Thursday, September 06, 2007

Some snippets on file-sharing news

I haven't written about the music industry and file-sharing for a while, so this is a good time to catch up on some news.

Apple's iTunes continues to be the biggest on-line seller of music around, and Apple still refuses to licence their Digital Restrictions Management software to other companies. Nevertheless, one company has found a way to compete with Apple, and has been rewarded by becoming the second-biggest seller of music on-line: eMusic sells mp3s without DRM software. The big labels are reluctant to compete with Apple by offering unencumbered music, so eMusic concentrates on the indie and over-25s markets, and with five million sales a month, it is extremely profitable for them and the bands.

Faced with interoperability problems and consumer surveys that show that UK consumers believe that only DRM-free music is worth paying for, the music labels are rethinking their approach. EMI already sells DRM-free music on iTunes; Universal is about to offer DRM-free music (but not on iTunes); and the CTO of label Gracenote is predicting that the major labels are likely to drop DRM for downloads within six months.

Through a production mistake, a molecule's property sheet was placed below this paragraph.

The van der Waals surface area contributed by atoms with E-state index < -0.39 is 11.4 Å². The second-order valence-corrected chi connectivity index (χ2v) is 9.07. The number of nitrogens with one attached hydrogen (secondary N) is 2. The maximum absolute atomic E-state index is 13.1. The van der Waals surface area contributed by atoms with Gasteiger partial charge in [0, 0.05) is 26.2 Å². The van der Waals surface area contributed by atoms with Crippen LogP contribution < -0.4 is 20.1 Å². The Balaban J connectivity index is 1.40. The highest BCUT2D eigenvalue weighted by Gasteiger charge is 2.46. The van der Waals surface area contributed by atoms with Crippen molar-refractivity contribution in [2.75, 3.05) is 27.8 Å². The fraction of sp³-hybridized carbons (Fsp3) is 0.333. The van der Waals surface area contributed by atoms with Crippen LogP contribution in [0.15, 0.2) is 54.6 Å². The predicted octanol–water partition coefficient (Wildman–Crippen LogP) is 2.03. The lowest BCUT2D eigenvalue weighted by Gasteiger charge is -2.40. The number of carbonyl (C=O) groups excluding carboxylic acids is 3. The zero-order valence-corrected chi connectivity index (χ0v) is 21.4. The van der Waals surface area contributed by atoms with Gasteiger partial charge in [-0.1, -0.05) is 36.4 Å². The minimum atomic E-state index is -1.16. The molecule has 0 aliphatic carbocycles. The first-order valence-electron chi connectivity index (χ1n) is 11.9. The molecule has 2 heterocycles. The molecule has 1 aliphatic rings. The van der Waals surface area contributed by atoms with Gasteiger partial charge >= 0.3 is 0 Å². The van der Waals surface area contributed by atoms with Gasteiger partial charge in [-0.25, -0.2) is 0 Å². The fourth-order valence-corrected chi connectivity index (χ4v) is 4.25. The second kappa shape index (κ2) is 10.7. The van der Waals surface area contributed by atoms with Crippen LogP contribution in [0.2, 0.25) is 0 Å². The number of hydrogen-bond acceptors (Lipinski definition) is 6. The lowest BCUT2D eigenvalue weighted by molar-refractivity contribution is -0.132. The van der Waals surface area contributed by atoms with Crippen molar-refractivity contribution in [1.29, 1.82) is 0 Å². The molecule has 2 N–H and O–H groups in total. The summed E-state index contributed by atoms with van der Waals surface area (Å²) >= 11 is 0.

Meanwhile, the RIAA's battle against file-sharing isn't going well. One cleared defendant has been awarded $68,000 to cover her legal fees; another cleared defendant has launched a class-action suit against the RIAA for malicious prosecution; and another defendant has had the lawsuit against her dismissed with prejudice.

File-sharing is, essentially, normal, in the same way that taping music off the radio or TV shows off the telly are. Even the children of Warner Music CEO Edgar Bronfman turn to the file-sharing networks to discover new music. The tide has turned, and we're far better off reforming copyright law to make sure artists remain compensated than we are trying to enforce out-dated laws.

Attempts to shut down torrent-tracking sites still fail; the Pirate Bay has just re-launched with a taunting message to the executives who tried to shut them down:

"Finally, some words for non-internet loving companies: This is how it works. Whatever you sink, we build back up. Whomever you sue, ten new pirates are recruited. Wherever you go, we are already ahead of you. You are the past and the forgotten, we are the internet and the future."

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